Okay! The list you’ve been waiting for! At last! Best Philosophy Books of 2016
Nigel Warburton does the honors at Five Books:
Philosophy raises fundamental questions about the world around us and how we should live our lives. Fortunately, a range of popular books now available mean you too can grapple with some of these issues. Philosopher and author Nigel Warburton picks his favourite philosophy books of 2016.
What’s been going on with philosophy books in 2016? Has it been a good year?
Over the last decade there has been a huge growth in popular philosophy. The result is that you’re not just getting general introductions to philosophy, but some significant books that deal with important philosophical questions. They’re written by philosophers, but pitched at a general public, so don’t use highly technical language or too many footnotes. This year has been a good year for this sort of book.
Let’s look at what those important philosophical questions might be by talking about the books that you’ve chosen. So of the best philosophy books of 2016, the first to make your list is about the philosophy known as ‘existentialism.’ It’s by Sarah Bakewell and it’s called At the Existentialist Café.
This is the best philosophy book that I’ve read this year. It is exceptional. Sarah Bakewell wrote a brilliant book about Montaigne, several years ago, which won a number of prizes. I think, in some ways, this book is even better. She explains the philosophy and situates it in the time, but she does this with a very light touch.
What she’s managed to do is combine the story of predominantly French existentialism (focusing on Sartre and de Beauvoir as well as Merleau-Ponty) with digressions about Heidegger and others. She’s combined that with some autobiographical elements and a real passion for the subject.
She is a very skilful writer, and draws you in through anecdote and small glimpses of the lives of these philosophers, blending it all together in a way that makes it seem very easy. But I know, as a writer, just how difficult that is to pull off, and only a truly exceptional writer could combine that many biographies, that many different, sometimes quite complex, philosophical positions, and still tell a plausible and engaging story. She’s done that, which is quite remarkable.
In doing this she is resurrecting Sartre and the existentialism of the 1940s, which, in some ways, is considered passé, particularly in France. The result is empowering for people to read. So I think this is a superb book. Everyone should read it.
It’s very readable, isn’t it? It’s quite chatty in tone, which you wouldn’t expect in a book about a very heavy and convoluted philosopher like Martin Heidegger, say. I like the way she describes him always going off into the Black Forest, near where he lives, and arguing that his philosophy is a bit like the paths that go through it.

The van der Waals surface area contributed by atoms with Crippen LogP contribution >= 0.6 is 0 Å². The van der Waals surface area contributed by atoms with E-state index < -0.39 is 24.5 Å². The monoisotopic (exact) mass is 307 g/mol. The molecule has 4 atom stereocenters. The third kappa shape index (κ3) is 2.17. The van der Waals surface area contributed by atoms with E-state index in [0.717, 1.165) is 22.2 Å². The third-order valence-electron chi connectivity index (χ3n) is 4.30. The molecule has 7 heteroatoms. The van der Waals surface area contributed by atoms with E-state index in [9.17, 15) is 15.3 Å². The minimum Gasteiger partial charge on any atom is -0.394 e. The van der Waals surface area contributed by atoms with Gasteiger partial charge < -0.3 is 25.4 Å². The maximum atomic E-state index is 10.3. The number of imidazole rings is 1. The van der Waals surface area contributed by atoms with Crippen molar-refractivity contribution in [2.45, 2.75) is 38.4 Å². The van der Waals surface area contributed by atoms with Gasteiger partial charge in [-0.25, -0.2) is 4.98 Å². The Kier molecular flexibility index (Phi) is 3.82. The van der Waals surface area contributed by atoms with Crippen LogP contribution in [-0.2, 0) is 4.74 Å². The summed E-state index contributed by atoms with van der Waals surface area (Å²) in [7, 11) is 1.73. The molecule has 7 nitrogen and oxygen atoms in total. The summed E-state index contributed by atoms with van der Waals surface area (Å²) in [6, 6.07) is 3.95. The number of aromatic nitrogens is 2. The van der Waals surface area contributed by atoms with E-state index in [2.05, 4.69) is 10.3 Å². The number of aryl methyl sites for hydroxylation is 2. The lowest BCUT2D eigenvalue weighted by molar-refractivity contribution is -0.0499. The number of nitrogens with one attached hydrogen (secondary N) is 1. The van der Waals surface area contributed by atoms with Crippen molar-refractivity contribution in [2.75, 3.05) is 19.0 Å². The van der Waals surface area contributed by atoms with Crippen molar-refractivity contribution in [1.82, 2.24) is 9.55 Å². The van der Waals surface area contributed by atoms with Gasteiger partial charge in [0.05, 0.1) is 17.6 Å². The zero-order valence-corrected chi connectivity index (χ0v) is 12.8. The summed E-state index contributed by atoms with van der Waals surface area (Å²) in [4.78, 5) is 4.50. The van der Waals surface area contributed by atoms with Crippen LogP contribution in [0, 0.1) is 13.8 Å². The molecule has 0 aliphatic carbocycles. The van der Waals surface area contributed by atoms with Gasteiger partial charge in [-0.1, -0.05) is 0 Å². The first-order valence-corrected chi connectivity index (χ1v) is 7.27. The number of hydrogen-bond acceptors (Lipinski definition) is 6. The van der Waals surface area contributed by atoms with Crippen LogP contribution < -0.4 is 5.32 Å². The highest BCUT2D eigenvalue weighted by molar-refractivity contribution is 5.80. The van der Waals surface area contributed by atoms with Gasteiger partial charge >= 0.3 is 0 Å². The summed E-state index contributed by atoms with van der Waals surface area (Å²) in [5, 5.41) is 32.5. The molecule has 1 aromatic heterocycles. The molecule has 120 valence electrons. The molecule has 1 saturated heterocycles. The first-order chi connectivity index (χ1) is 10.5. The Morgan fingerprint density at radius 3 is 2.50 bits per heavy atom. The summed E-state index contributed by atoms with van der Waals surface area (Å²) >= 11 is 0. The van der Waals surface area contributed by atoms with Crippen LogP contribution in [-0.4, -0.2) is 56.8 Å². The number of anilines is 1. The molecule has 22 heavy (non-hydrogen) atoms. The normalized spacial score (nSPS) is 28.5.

There’s a particular kind of novelistic touch that she has when she observes things. The start of the book is the famous story about Sartre being inspired by the idea that he could philosophise about an apricot cocktail. This was part of the phenomenological movement—as he understood it—coming from Husserl: the idea that part of what it is to do philosophy is to describe accurately your perceptions and experiences, and that will somehow reveal the essence of things. Accurate description is as at the heart of philosophy and you can set aside any question of what exists and big metaphysical questions like that. That idea also inspired some of Sartre’s most brilliant passages in his book, Being and Nothingness.
Sarah Bakewell has picked that up quietly and is herself very adept at this sort of description.
I should add that Sarah Bakewell has also done an interview on Five Books. For people wanting to understand the basics of existentialism, that might also be quite a useful read. I think that’s the first interview you did for our site, back in 2013.
That was a really interesting interview to do. I hadn’t read the book at that point, because she was still writing it, and in a sense, that’s some of the working of the book revealed there. But the book is much more complex than that interview as it weaves together the various elements.
In the book, she deals seriously with the dark story of Heidegger’s Nazism, and particularly what’s emerged in his Black Notebooks, which reveal him as even more anti-Semitic and anti-humanistic than we’d imagined. Sarah Bakewell manages to acknowledge that with appropriate disgust, and yet recognise the good qualities that some of Heidegger’s philosophy has, something I find hard to do myself.
Sarah started a PhD on Heidegger, so she does know a lot about him, but she wears her scholarship very lightly. I know, because I’ve spoken to her about a number of the figures in this book, that what’s in the book is the surface. The research beneath it goes very, very deep, and she is completely on top of her subject.
You said existentialism is a bit passé. Why should it be relevant today?